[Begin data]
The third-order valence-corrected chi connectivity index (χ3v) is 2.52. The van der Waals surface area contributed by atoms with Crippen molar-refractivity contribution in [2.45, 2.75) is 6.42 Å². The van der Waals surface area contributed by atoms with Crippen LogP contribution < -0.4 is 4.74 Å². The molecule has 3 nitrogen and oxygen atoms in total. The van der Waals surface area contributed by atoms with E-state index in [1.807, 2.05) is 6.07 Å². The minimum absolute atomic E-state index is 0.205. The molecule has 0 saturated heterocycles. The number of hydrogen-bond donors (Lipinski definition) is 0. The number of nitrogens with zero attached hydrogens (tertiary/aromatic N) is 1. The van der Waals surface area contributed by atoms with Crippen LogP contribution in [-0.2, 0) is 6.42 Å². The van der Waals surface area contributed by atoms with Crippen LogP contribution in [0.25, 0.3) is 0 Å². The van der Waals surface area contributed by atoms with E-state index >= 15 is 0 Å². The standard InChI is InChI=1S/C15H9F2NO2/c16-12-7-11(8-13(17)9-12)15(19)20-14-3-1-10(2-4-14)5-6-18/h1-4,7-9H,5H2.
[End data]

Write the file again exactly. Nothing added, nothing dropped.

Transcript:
The third-order valence-corrected chi connectivity index (χ3v) is 2.52. The van der Waals surface area contributed by atoms with Crippen molar-refractivity contribution in [2.45, 2.75) is 6.42 Å². The van der Waals surface area contributed by atoms with Crippen LogP contribution < -0.4 is 4.74 Å². The molecule has 3 nitrogen and oxygen atoms in total. The van der Waals surface area contributed by atoms with E-state index in [1.807, 2.05) is 6.07 Å². The minimum absolute atomic E-state index is 0.205. The molecule has 0 saturated heterocycles. The number of hydrogen-bond donors (Lipinski definition) is 0. The number of nitrogens with zero attached hydrogens (tertiary/aromatic N) is 1. The van der Waals surface area contributed by atoms with Crippen LogP contribution in [-0.2, 0) is 6.42 Å². The van der Waals surface area contributed by atoms with Crippen LogP contribution in [0.25, 0.3) is 0 Å². The van der Waals surface area contributed by atoms with E-state index >= 15 is 0 Å². The standard InChI is InChI=1S/C15H9F2NO2/c16-12-7-11(8-13(17)9-12)15(19)20-14-3-1-10(2-4-14)5-6-18/h1-4,7-9H,5H2.